What was the impact of CASL on online sales? A case study

Toronto 20140925 00024 part2 resized 600Earlier this year the Canadian Anti-Spam Legislation (CASL) came into effect. As of July 1, web marketers who use electronic channels to promote their products have to comply with CASL stipulation. Now that the businesses are compliant, the question has arisen whether the legislation had an impact on sales. Here are some observations and conclusions from my experience with a Canadian client.

Background (sensitized)

This company sells direct to the consumer on the online channel. Marketing activity is dominated by email promotions. The online revenues are in the range $10M-$50M CAD annually. The company is also active in the US (in a much bigger way) and has been compliant with the CAN-SPAM  act well before CASL came into the picture.

This context is important. This company had solid email marketing practices well before July 1 and the email-able customer base was mostly clean. However, due to some ambiguity in current practices for getting “express consent” from customers, the team decided to trim the email-able list of customers on whom there was ambiguity. This dropped the opted in population by over 50%. It was aggressive but the right thing to do.

The transition happened in June. Given that July was the month of transition, and is a really slow period in Canada anyway, we waited through August and part-way in September before framing conclusions.

Higher than a dead cat

Overall sales dropped in the transition but have bounced back through September.

And this wasn’t a dead cat bounce. The numbers rebounded to the level and show a trend consistent with 2013.

When we profiled the customer base before and after the CASL related actions, we had the following observations and conclusions.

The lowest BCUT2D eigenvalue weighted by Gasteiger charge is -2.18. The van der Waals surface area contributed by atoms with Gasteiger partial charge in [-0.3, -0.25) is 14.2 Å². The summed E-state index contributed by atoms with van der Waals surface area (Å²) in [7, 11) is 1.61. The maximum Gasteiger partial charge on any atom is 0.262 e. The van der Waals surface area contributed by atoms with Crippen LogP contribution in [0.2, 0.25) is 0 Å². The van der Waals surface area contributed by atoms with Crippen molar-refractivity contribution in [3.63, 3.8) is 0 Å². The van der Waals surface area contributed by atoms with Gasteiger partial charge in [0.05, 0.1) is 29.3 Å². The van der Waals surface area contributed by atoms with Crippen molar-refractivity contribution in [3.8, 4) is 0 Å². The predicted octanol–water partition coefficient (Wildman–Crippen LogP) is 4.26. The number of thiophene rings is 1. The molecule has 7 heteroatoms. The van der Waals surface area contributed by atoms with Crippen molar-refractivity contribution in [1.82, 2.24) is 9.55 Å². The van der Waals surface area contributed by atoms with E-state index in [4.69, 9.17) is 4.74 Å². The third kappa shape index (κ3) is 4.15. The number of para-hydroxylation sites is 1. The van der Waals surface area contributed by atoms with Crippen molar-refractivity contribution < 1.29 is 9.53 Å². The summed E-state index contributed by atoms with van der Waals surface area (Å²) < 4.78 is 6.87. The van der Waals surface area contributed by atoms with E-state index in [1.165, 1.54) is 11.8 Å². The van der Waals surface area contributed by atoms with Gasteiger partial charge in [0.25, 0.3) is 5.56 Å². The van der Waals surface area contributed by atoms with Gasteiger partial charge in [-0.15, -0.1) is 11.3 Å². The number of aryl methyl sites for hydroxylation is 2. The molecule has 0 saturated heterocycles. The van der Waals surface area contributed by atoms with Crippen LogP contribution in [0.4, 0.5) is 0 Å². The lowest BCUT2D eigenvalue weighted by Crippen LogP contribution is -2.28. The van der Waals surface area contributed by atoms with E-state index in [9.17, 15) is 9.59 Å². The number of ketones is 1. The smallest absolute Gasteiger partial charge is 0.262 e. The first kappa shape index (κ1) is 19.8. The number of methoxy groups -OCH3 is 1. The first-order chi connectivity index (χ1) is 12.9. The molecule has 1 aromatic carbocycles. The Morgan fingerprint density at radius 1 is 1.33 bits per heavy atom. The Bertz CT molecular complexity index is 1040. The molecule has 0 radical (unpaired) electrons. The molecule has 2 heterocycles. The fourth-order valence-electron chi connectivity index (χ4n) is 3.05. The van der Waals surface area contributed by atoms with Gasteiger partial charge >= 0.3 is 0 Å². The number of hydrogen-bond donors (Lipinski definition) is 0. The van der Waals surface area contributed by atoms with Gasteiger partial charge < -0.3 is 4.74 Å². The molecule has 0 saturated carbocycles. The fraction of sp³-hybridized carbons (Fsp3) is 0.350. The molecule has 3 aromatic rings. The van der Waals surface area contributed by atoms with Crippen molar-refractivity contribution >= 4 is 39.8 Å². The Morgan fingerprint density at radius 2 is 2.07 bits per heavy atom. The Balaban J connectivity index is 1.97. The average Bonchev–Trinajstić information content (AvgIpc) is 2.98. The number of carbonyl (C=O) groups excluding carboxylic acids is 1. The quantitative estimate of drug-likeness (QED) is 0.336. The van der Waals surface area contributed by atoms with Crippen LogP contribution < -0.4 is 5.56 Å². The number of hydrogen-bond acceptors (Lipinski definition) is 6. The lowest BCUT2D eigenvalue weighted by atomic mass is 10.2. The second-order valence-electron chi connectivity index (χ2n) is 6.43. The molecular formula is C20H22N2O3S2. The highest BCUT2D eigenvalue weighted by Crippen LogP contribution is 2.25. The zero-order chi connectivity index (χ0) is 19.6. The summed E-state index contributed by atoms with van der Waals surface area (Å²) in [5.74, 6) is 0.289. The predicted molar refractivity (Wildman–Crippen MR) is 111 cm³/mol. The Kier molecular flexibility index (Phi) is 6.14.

Observations Conclusions
Over 80% of the customers purged from the mailing list were long-time dormant The revenue loss of “losing” the customers from email marketing was a big fat zero.
Less than 1% of the best customers were dropped from the mailing list. The “best” customer segment is just 20% of the customer base but generates well over 60% of the online sales. CASL impact was negligible to this segment.
September 2014 revenues are tracking to be doublethat for September 2013 for the opted out population Customers who were dropped from email lists are still coming back to shop online. Only now they are doing it without needing a promotional discount (average order value is 7% higher than same time last year).

Takeaways

  • Respecting the customer is good business: This company already had good email marketing practices in place in respect to gaining customer consent for emails, email frequency and marketing content. Consequently the impact to online sales was minimal through the transition period.
  • Look beyond last click attribution: Email volumes dropped well over 50% from same time last year and yes, the Omniture report looked bleak. But what do you know? Online sales were actually up from last year so it’s all good.

The reporting and marketing analytics at this company follow best practices in customer loyalty management outlined in the cookbook linked below.

Download the Loyalty Program Cookbook

I acknowledge the above case study is a sample of one. Are you an online retailer operational in Canada? What has your experience been with CASL? Share your thoughts below.

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